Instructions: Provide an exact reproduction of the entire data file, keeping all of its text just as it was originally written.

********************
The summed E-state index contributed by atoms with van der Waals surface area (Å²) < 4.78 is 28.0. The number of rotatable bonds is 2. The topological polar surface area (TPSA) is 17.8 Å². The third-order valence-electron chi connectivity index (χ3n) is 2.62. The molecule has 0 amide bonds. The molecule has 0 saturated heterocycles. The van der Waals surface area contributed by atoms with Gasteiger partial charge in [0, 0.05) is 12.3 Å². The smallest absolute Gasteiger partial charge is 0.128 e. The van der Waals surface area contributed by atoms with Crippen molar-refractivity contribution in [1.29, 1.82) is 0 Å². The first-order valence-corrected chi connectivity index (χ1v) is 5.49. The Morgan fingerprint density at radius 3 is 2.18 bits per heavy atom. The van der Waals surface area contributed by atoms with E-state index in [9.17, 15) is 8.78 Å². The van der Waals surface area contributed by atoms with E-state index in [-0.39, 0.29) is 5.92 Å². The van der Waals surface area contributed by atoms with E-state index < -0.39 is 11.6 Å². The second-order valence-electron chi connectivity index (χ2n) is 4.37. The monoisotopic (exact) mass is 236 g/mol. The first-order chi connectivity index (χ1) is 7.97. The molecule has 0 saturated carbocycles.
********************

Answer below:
The summed E-state index contributed by atoms with van der Waals surface area (Å²) < 4.78 is 28.0. The number of rotatable bonds is 2. The topological polar surface area (TPSA) is 17.8 Å². The third-order valence-electron chi connectivity index (χ3n) is 2.62. The molecule has 0 amide bonds. The molecule has 0 saturated heterocycles. The van der Waals surface area contributed by atoms with Gasteiger partial charge in [0, 0.05) is 12.3 Å². The smallest absolute Gasteiger partial charge is 0.128 e. The van der Waals surface area contributed by atoms with Crippen molar-refractivity contribution in [1.29, 1.82) is 0 Å². The first-order valence-corrected chi connectivity index (χ1v) is 5.49. The Morgan fingerprint density at radius 3 is 2.18 bits per heavy atom. The van der Waals surface area contributed by atoms with E-state index in [9.17, 15) is 8.78 Å². The van der Waals surface area contributed by atoms with E-state index in [-0.39, 0.29) is 5.92 Å². The van der Waals surface area contributed by atoms with E-state index < -0.39 is 11.6 Å². The second-order valence-electron chi connectivity index (χ2n) is 4.37. The monoisotopic (exact) mass is 236 g/mol. The first-order chi connectivity index (χ1) is 7.97. The molecule has 0 saturated carbocycles.